Damn, Deena Barnes, what kind of big sister are you?

Scores of people following the trial of a man named Michael Maurice Johnson are asking that same question. And Phylicia Barnes’ ghost might be asking the same thing.

Phylicia, only 16 when she went missing in late December of 2010, was Deena’s baby sis. Phylicia’s family has said she was a good girl, an A student just visiting the city appropriately nicknamed Bodymore, Murderland to stay with her sister.

Memo to parents: when a city has a nickname like Bodymore, Murderland, don’t let your kids within a 50-mile radius of the place.

Judging from what prosecutors said in opening statements of Johnson’s trial in a Baltimore circuit court, Phylicia was a good girl until she got around Deena.

Cops and investigators scoured Baltimore and points beyond for four months after Phylicia disappeared. The place she was last seen? Deena’s apartment.

Four months later, Phylicia’s decomposing body was found floating in the Susquehanna River, just south of the Conowingo Dam, about 40 miles north of Baltimore.

After a lengthy investigation, cops charged Johnson, the last person known to have seen Phylicia alive, with her murder. (Johnson was Deena’s boyfriend when Phylicia first came to Baltimore in June of 2010. The relationship was on the rocks when Phylicia disappeared six months later.) Johnson’s trial started with jury selection last week.

Opening statements began Monday. Among the things prosecutors alleged is that Deena allowed Phylicia to booze it up when baby sis stayed at her apartment.

Oh, if only that were the extent of it.

Although Russell Neverdon, one of Johnson’s four lawyers, told jurors that, “this case is not about sex, lies and videotape,” it appears that this case is very much about those things.

Assistant State’s Attorney Lisa Goldberg told jurors that there is indeed a “videotape” involved in this case. According to Goldberg, after an evening of boozing in Deena’s apartment, Deena, Phylicia and Johnson stripped naked and streaked around the apartment complex.

Then they went to a school near the apartments. Once there, two of Johnson’s brothers joined them. Goldberg told jurors the quintet then engaged in “naked touching and kissing.”

Goldberg hopes to convince jurors that Johnson, his relationship with Deena notwithstanding, had a sexual obsession with Phylicia. On the sex video, Goldberg said, Johnson is seen touching Deena, but looking at Phylicia.

The sex video was made in June of 2010, Goldberg said that Johnson started texting Phylicia with greater frequency. By the end of the year, they had exchanged over 1,300 messages.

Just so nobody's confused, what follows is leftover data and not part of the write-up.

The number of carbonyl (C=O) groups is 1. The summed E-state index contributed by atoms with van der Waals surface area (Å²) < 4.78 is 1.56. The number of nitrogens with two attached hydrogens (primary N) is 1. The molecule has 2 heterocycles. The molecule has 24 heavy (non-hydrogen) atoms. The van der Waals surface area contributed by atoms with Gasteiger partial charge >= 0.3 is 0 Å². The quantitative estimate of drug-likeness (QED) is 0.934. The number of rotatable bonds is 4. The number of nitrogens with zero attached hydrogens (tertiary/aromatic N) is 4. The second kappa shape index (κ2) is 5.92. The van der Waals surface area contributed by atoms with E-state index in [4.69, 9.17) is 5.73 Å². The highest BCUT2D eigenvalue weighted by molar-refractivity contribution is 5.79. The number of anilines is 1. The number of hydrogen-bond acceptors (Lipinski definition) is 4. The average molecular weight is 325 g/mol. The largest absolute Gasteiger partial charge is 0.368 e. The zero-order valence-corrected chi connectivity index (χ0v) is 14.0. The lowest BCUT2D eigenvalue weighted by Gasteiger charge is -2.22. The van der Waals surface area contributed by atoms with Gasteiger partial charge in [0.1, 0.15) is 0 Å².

Neverdon countered that the texts were completely innocent, that there was nothing “explicit or inappropriate” in them.

In addition to the circumstantial evidence against Johnson, Goldberg said the state would produce a witness that claims he saw Phylicia’s body in Deena’s apartment. Johnson, Goldberg told jurors, had called the witness, James McCray, to help him dispose of Phylicia’s body.

Neverdon dismissed McCray, currently on lockdown in Charles County, Md., as a “jailhouse snitch.”

Part of the state’s case against Johnson is his absence from work the day Phylicia went missing. Investigators, Goldberg told jurors, traced his cell phone to Patapsco Valley State Park, not far from the river where Phylicia’s body was found.

As might be expected, Johnson has maintained since his arrest that he’s not guilty. But there’s guilt to go around in the matter of Phylicia Barnes, her disappearance, her murder and sex, lies and videotape.

The sex on the videotape has already been described. As for the lies, well, there have been lies aplenty. It’s just a matter of who’s been telling them.

For a period of four months, police and investigators asked Deena Barnes, Johnson and just about everybody else connected with Phylicia what had happened to the girl. Judging from the reaction, nobody knew a damned thing.

But somebody knew plenty. That would be the person – or persons – that murdered Phylicia and disposed of her body.

That may or may not have been Johnson. But, based on what has come out in that Baltimore circuit court so far, one thing is certain.

Had Phylicia been visiting anybody but her big sis Deena, then baby sis might still be alive today.

(Photo: AP)

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